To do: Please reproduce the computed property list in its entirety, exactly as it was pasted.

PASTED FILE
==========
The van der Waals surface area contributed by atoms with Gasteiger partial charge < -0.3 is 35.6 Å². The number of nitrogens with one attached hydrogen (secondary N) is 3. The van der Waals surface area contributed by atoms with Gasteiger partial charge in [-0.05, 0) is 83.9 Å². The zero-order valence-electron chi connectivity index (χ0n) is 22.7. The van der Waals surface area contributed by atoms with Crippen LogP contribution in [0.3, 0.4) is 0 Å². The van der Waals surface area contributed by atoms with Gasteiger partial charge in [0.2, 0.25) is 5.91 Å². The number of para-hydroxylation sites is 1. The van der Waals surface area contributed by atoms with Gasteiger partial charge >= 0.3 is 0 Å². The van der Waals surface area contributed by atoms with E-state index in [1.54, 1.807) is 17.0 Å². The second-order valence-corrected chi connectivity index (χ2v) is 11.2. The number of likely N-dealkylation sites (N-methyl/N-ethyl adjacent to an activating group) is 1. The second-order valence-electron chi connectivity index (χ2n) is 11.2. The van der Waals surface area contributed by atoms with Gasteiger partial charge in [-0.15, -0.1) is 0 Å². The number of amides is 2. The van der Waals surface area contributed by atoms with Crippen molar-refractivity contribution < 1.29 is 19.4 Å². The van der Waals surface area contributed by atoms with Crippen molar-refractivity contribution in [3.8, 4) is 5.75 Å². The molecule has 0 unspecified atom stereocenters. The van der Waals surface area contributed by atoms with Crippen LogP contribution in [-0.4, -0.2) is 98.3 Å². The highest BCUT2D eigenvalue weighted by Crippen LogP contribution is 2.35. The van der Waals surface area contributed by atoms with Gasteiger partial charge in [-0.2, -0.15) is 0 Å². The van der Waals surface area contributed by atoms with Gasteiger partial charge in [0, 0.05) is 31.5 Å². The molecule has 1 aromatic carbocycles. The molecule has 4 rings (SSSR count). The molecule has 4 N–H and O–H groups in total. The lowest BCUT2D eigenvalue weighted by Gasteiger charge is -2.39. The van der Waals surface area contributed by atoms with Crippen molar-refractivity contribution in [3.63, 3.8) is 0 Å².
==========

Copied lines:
The van der Waals surface area contributed by atoms with Gasteiger partial charge < -0.3 is 35.6 Å². The number of nitrogens with one attached hydrogen (secondary N) is 3. The van der Waals surface area contributed by atoms with Gasteiger partial charge in [-0.05, 0) is 83.9 Å². The zero-order valence-electron chi connectivity index (χ0n) is 22.7. The van der Waals surface area contributed by atoms with Crippen LogP contribution in [0.3, 0.4) is 0 Å². The van der Waals surface area contributed by atoms with Gasteiger partial charge in [0.2, 0.25) is 5.91 Å². The number of para-hydroxylation sites is 1. The van der Waals surface area contributed by atoms with Gasteiger partial charge >= 0.3 is 0 Å². The van der Waals surface area contributed by atoms with E-state index in [1.54, 1.807) is 17.0 Å². The second-order valence-corrected chi connectivity index (χ2v) is 11.2. The number of likely N-dealkylation sites (N-methyl/N-ethyl adjacent to an activating group) is 1. The second-order valence-electron chi connectivity index (χ2n) is 11.2. The van der Waals surface area contributed by atoms with Gasteiger partial charge in [-0.15, -0.1) is 0 Å². The number of amides is 2. The van der Waals surface area contributed by atoms with Crippen molar-refractivity contribution < 1.29 is 19.4 Å². The van der Waals surface area contributed by atoms with Crippen molar-refractivity contribution in [3.8, 4) is 5.75 Å². The molecule has 0 unspecified atom stereocenters. The van der Waals surface area contributed by atoms with Crippen LogP contribution in [-0.4, -0.2) is 98.3 Å². The highest BCUT2D eigenvalue weighted by Crippen LogP contribution is 2.35. The van der Waals surface area contributed by atoms with Gasteiger partial charge in [-0.2, -0.15) is 0 Å². The van der Waals surface area contributed by atoms with Gasteiger partial charge in [0, 0.05) is 31.5 Å². The molecule has 1 aromatic carbocycles. The molecule has 4 rings (SSSR count). The molecule has 4 N–H and O–H groups in total. The lowest BCUT2D eigenvalue weighted by Gasteiger charge is -2.39. The van der Waals surface area contributed by atoms with Crippen molar-refractivity contribution in [3.63, 3.8) is 0 Å².